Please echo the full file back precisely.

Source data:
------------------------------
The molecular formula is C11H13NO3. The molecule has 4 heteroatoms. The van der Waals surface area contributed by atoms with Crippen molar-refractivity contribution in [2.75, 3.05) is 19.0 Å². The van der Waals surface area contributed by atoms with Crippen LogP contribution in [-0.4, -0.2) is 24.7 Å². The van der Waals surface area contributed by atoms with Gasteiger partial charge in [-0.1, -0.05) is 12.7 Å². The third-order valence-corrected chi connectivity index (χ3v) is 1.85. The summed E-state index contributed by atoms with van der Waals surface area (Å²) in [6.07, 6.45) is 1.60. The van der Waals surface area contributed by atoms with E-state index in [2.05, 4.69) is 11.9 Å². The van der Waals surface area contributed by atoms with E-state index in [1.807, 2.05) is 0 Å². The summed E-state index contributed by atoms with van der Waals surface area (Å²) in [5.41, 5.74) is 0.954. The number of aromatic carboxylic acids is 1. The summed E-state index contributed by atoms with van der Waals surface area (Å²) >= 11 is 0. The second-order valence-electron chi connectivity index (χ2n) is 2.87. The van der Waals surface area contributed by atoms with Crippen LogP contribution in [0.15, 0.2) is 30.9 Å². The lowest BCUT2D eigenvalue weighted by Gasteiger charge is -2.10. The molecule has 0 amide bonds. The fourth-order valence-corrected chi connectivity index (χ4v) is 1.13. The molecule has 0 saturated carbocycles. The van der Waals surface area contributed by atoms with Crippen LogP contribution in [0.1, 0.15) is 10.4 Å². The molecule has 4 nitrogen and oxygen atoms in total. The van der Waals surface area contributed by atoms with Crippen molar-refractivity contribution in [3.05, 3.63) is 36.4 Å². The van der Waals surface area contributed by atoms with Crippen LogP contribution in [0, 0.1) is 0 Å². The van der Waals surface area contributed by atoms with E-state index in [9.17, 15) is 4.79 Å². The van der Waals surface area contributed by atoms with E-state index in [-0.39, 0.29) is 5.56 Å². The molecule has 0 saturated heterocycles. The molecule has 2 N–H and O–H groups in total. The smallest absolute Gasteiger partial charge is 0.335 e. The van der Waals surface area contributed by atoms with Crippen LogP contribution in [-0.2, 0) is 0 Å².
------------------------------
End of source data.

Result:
The molecular formula is C11H13NO3. The molecule has 4 heteroatoms. The van der Waals surface area contributed by atoms with Crippen molar-refractivity contribution in [2.75, 3.05) is 19.0 Å². The van der Waals surface area contributed by atoms with Crippen LogP contribution in [-0.4, -0.2) is 24.7 Å². The van der Waals surface area contributed by atoms with Gasteiger partial charge in [-0.1, -0.05) is 12.7 Å². The third-order valence-corrected chi connectivity index (χ3v) is 1.85. The summed E-state index contributed by atoms with van der Waals surface area (Å²) in [6.07, 6.45) is 1.60. The van der Waals surface area contributed by atoms with E-state index in [2.05, 4.69) is 11.9 Å². The van der Waals surface area contributed by atoms with E-state index in [1.807, 2.05) is 0 Å². The summed E-state index contributed by atoms with van der Waals surface area (Å²) in [5.41, 5.74) is 0.954. The number of aromatic carboxylic acids is 1. The summed E-state index contributed by atoms with van der Waals surface area (Å²) >= 11 is 0. The second-order valence-electron chi connectivity index (χ2n) is 2.87. The van der Waals surface area contributed by atoms with Crippen LogP contribution in [0.15, 0.2) is 30.9 Å². The lowest BCUT2D eigenvalue weighted by Gasteiger charge is -2.10. The molecule has 0 amide bonds. The fourth-order valence-corrected chi connectivity index (χ4v) is 1.13. The molecule has 0 saturated carbocycles. The van der Waals surface area contributed by atoms with Crippen LogP contribution in [0.1, 0.15) is 10.4 Å². The molecule has 4 nitrogen and oxygen atoms in total. The van der Waals surface area contributed by atoms with Crippen molar-refractivity contribution in [3.05, 3.63) is 36.4 Å². The van der Waals surface area contributed by atoms with Crippen LogP contribution in [0, 0.1) is 0 Å². The van der Waals surface area contributed by atoms with E-state index in [9.17, 15) is 4.79 Å². The van der Waals surface area contributed by atoms with E-state index in [-0.39, 0.29) is 5.56 Å². The molecule has 0 saturated heterocycles. The molecule has 2 N–H and O–H groups in total. The smallest absolute Gasteiger partial charge is 0.335 e. The van der Waals surface area contributed by atoms with Crippen LogP contribution in [-0.2, 0) is 0 Å².